Edited by ladyyoung98 (log)

a recipe is merely a suggestion

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Mom's side was from Italy, and Dad's from Austria-Hungary (no idea of the town, so not sure of the exact country these days *wry*). We had pumpkin pie, mincemeat pie, pecan pie, apple crisp, 2 kinds of cheesecake (plain & pumpkin), rice pudding, and sweet potato cake (my "unusual" contribution).

Joanna G. Hurley

"Civilization means food and literature all round." -Aldous Huxley

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Mom's mom: Nebraska. Dad's mom: East Texas.

Pies? I never ate Thanksgiving dinner with Mom's side of the family; Grandma Smith served only pumpkin pie, as I do to this day.

Sandy Smith, Exile on Oxford Circle, Philadelphia

"95% of success in life is showing up." --Woody Allen

My foodblogs: 1 | 2 | 3

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My grandmothers grew up in Pittsburgh, but they were the children of immigrants (parents from Belfast on my dad's side, northern Italy on my mom's). My Italian grandmother can't cook at all -- I never ate Thanksgiving dinner with her growing up, but I suspect any pies would be either pumpkin pie from a can and frozen pastry or bought from the store. My dad's mother was the best baker I've ever met, but pie wasn't her specialty. She'd do a good pumpkin pie and a lot of fantastic cookies.

Growing up, my mother would usually make a pumpkin pie. (Like her mother, she can't cook. Thanksgiving was close to the only day she cooked all year.) When I made the pies -- mostly in college, haven't had Thanksgiving with my parents in a while for one reason or another -- it was usually pumpkin and whatever else people liked. One year it was pumpkin and lemon merengue, because I was dating someone who really liked lemon merengue pie.

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Father: Riau Islands

Mother: Singapore

Do not expect INTJs to actually care about how you view them. They already know that they are arrogant bastards with a morbid sense of humor. Telling them the obvious accomplishes nothing.

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Mom: Tennesse

Dad: Texas

Boyfriend's mom: Illinois, with a German mother

Boyfriend's dad: Pennsylvania, with a German mother

I HAD to make a pumpkin pie for him and made a key lime pie because we had visitors from out of Florida with us. But growing up, we always had pecan pie and a lemon meringue, with a chocolate icebox pie on the years the Grandma from Tennessee was with us.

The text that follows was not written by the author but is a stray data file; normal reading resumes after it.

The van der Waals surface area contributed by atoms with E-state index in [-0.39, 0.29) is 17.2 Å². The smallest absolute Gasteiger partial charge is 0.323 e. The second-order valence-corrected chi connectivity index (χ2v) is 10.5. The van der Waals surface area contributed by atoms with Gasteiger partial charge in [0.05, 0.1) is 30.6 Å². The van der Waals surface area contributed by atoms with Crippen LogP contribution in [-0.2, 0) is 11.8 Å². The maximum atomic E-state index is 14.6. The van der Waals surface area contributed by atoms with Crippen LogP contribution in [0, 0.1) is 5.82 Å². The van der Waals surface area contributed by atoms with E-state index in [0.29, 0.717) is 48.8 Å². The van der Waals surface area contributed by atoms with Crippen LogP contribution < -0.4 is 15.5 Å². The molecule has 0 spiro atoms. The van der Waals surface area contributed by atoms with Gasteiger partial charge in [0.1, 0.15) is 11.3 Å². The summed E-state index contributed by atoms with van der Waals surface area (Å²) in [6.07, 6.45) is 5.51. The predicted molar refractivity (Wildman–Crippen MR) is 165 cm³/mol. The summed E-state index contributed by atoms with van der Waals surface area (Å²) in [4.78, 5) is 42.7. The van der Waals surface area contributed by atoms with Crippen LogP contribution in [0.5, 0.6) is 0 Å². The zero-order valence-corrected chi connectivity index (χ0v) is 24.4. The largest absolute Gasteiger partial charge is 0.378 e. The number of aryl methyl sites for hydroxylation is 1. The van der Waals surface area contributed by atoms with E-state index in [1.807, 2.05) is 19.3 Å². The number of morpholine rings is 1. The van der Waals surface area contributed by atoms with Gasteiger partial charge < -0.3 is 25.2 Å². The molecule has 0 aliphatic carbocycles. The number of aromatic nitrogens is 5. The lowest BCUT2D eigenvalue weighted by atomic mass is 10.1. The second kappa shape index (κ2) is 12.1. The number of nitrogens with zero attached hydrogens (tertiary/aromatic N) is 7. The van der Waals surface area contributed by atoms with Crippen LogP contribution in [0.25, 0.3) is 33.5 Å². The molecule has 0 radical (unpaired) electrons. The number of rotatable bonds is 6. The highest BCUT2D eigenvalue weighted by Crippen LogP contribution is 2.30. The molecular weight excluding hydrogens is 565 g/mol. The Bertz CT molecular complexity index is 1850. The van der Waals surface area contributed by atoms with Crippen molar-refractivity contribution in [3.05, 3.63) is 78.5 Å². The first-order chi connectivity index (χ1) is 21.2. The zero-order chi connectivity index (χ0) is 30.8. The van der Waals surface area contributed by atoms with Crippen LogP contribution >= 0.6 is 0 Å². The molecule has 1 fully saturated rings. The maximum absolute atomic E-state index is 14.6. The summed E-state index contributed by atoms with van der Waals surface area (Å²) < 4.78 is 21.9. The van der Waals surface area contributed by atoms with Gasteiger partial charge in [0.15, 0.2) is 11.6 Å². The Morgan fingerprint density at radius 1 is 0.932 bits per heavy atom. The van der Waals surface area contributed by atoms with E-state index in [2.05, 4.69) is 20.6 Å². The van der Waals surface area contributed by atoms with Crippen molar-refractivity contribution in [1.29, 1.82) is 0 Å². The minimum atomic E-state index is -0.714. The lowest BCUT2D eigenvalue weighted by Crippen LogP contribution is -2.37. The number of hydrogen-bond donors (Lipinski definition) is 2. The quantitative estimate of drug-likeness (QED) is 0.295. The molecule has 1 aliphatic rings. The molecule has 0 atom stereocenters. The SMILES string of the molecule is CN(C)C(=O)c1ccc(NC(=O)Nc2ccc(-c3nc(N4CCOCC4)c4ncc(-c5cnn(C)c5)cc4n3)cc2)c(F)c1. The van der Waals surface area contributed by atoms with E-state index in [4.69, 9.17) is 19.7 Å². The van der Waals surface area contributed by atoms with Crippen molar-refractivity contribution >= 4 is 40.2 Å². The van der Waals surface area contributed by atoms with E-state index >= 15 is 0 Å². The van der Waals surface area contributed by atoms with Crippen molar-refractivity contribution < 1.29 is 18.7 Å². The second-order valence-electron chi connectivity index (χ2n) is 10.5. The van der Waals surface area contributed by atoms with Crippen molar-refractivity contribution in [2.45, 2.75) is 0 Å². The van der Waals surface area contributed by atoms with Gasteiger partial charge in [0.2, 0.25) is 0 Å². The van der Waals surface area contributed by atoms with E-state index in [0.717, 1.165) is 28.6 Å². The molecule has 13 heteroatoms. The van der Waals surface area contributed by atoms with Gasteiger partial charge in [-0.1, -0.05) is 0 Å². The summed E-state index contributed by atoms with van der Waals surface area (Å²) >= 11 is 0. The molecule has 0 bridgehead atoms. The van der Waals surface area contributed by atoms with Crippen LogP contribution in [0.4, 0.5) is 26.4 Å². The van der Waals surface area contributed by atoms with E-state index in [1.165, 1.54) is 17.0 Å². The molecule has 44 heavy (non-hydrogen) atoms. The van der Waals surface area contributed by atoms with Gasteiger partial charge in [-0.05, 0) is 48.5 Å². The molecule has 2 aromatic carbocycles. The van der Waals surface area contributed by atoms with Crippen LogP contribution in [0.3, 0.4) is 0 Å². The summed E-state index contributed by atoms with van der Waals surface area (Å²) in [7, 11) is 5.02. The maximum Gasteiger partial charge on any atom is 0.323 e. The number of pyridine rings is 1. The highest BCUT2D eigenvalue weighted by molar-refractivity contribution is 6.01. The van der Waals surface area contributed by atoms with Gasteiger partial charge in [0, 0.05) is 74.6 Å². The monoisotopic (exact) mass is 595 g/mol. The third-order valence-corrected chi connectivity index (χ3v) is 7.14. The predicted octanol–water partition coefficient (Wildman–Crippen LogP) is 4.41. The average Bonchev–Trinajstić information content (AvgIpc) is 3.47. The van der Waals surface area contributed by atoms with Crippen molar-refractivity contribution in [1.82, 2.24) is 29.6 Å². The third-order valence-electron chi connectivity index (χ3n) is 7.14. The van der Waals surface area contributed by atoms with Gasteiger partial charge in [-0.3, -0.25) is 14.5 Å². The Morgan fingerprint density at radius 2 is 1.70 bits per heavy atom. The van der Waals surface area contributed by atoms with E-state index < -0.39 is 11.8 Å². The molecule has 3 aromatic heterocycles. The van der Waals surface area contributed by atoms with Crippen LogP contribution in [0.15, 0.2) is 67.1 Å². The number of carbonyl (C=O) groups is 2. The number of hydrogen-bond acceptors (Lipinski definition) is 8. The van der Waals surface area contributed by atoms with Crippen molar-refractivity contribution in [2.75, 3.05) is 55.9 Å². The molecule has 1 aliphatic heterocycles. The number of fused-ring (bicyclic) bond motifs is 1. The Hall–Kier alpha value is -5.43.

Diana

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Mayflower descendant on both sides;

Father's family: Had a family farm in Massachussetts until the Great Depression.

Mother's family: Dutch branch settled in upstate New York in the 1640's.

I was raised in central NY State, and I *never* heard of cranberry pie!

I served pumpkin pie, apple pie, and I would have done a mincemeat pie if I could have found some of that filling in any of the local stores. (My New Mexican neighbors have never heard of mincemeat!) :raz:

I'm a canning clean freak because there's no sorry large enough to cover the, "Oops! I gave you botulism" regrets.

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Mother: North Lousiana (Family in US since arriving in Georgia in 1750's from Scotland)

Father: South Arkansas (Grandfather was German, jumped ship in Savannah in 1901)

Pies:

Pecan Pie

Chocolate Chess Pie

Was there any doubt?

Brooks Hamaker, aka "Mayhaw Man"

There's a train everyday, leaving either way...

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Cranberry pie? I've lived in New England since I was nine, and I've never heard of it. There's one for the archives.

Amen!

Grand parents on one side original New Englanders (aside from Native Americans and supposedly a bit of that, too) -- mincemeat and pumpkin (or squash) pies. Other grandparents from Canada but died before any memories of Thanksgiving.

"Last week Uncle Vinnie came over from Sicily and we took him to the Olive Garden. The next day the family car exploded."

--Nick DePaolo

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One grandmother originallyfrom Oklahoma but later Washington state. The other grandmother originally from Illinois but also later Washington state.

Mostly pumpkin pie, but my mother always baked 1 or 2 dozen fruitcakes, wrapped them in brandy soaked cheesecloth, then "tin" foil, and stored them for a year before distributing them. I'd been known to sneak out of bed in the middle of the night, accompanied by my brother, and quietly unwrap one (or maybe two), squeeze the brandy out, drink it, then carefully re-wrap so there were no telltale signs. Ah, sneaky little kids! :laugh: We also poked a little hole in the 50 pound sugar bag, wet a finger and licked the sugar off. We always blamed the hole on those blasted mice! I don't think my mother was fooled. :unsure:

--------------

Bob Bowen

aka Huevos del Toro

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Both parents, and both sets of grandparents were born and raised in Nebraska.